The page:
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Italo pubcaster RAI and Prime Minister Silvio Berlusconi’s commercial broadcast group Mediaset are launching a free-to-air digital terrestrial platform to drive the switch from analog to digital TV and counter competition from Rupert Murdoch’s Sky Italia paybox.

Tivu is modeled on Freeview, Blighty’s multichannel DTT service, which overtook Murdoch’s British paybox BSkyB in terms of subscribers last year. Like Freeview, it will require a separate set-top box.

RAI and Mediaset will each have a 48% stake in Tivu, with Telecom Italia Media holding 4%. The platform will also be open to outside broadcasters.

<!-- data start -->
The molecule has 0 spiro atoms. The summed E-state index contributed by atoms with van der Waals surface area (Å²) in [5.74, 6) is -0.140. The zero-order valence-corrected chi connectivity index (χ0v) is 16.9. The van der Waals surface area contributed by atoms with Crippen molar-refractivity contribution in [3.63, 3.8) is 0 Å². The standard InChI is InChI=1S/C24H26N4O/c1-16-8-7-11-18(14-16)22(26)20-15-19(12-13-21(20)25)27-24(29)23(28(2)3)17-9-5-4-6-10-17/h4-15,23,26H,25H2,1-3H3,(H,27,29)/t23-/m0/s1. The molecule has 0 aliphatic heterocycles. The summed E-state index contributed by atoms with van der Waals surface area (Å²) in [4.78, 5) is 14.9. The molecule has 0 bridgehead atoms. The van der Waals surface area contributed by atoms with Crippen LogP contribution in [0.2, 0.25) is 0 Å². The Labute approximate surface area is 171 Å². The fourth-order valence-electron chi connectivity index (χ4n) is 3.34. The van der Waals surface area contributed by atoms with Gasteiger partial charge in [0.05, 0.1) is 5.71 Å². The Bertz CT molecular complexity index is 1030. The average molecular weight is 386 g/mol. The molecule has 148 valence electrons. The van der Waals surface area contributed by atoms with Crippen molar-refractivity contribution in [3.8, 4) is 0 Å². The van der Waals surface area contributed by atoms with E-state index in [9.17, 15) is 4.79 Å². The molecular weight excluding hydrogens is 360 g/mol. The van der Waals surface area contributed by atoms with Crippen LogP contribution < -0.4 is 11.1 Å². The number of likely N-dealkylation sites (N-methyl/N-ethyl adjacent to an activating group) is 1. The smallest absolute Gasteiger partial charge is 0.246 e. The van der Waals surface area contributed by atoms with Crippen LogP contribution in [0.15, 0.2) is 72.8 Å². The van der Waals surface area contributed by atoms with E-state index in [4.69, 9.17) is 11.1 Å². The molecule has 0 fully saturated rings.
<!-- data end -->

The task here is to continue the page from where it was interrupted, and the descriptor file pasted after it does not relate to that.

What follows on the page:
Tivu still needs approval from Italy’s antitrust and communications authorities to become operative. It is expected to go on air early next year on DTT and on free satellite.

RAI and Mediaset, which run neck and neck in the ratings, account for more than 80% of Italy’s TV audience and TV advertising revenues.

Digital terrestrial has seen 30% growth in Italy during the first half of 2008, according to Milan media analyst Studio Frasi. There are digital decoders in 6.5 million out of Italy’s 22 million TV homes, prompting the government to consider moving the digital switchover from 2012 to 2010.

Since launching in 2003, Sky Italia has seen steady growth in its subscriber count, now at 4.5 million.

Italy’s key digital driver so far has been Mediaset’s DTT pay TV service Mediaset Premium, comprising three stations packed with Hollywood pics and series plus the Disney Channel.

Mediaset Premium launched in January, breaking Murdoch’s monopoly on Italo pay TV.